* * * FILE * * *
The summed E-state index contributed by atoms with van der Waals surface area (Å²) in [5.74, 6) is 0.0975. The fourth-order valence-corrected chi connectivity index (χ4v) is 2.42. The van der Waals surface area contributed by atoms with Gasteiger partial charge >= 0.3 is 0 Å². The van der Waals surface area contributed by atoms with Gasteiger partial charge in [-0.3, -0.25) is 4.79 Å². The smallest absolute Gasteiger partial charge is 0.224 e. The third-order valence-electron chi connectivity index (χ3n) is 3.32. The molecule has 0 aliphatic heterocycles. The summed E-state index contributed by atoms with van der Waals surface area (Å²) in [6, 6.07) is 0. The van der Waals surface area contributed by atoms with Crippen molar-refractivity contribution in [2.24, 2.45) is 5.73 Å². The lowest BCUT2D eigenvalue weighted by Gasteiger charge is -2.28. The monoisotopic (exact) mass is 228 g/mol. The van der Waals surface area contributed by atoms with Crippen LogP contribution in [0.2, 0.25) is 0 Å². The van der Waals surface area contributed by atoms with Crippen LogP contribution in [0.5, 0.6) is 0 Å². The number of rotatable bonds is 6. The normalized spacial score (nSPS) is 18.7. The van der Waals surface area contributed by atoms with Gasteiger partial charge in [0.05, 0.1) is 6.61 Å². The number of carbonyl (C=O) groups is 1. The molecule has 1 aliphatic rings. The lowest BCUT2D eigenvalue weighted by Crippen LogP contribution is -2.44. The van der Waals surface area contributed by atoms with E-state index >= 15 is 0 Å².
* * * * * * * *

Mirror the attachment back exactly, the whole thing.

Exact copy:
The summed E-state index contributed by atoms with van der Waals surface area (Å²) in [5.74, 6) is 0.0975. The fourth-order valence-corrected chi connectivity index (χ4v) is 2.42. The van der Waals surface area contributed by atoms with Gasteiger partial charge >= 0.3 is 0 Å². The van der Waals surface area contributed by atoms with Gasteiger partial charge in [-0.3, -0.25) is 4.79 Å². The smallest absolute Gasteiger partial charge is 0.224 e. The third-order valence-electron chi connectivity index (χ3n) is 3.32. The molecule has 0 aliphatic heterocycles. The summed E-state index contributed by atoms with van der Waals surface area (Å²) in [6, 6.07) is 0. The van der Waals surface area contributed by atoms with Crippen molar-refractivity contribution in [2.24, 2.45) is 5.73 Å². The lowest BCUT2D eigenvalue weighted by Gasteiger charge is -2.28. The monoisotopic (exact) mass is 228 g/mol. The van der Waals surface area contributed by atoms with Crippen LogP contribution in [0.2, 0.25) is 0 Å². The van der Waals surface area contributed by atoms with Crippen LogP contribution in [0.5, 0.6) is 0 Å². The number of rotatable bonds is 6. The normalized spacial score (nSPS) is 18.7. The van der Waals surface area contributed by atoms with Gasteiger partial charge in [0.05, 0.1) is 6.61 Å². The number of carbonyl (C=O) groups is 1. The molecule has 1 aliphatic rings. The lowest BCUT2D eigenvalue weighted by Crippen LogP contribution is -2.44. The van der Waals surface area contributed by atoms with E-state index >= 15 is 0 Å².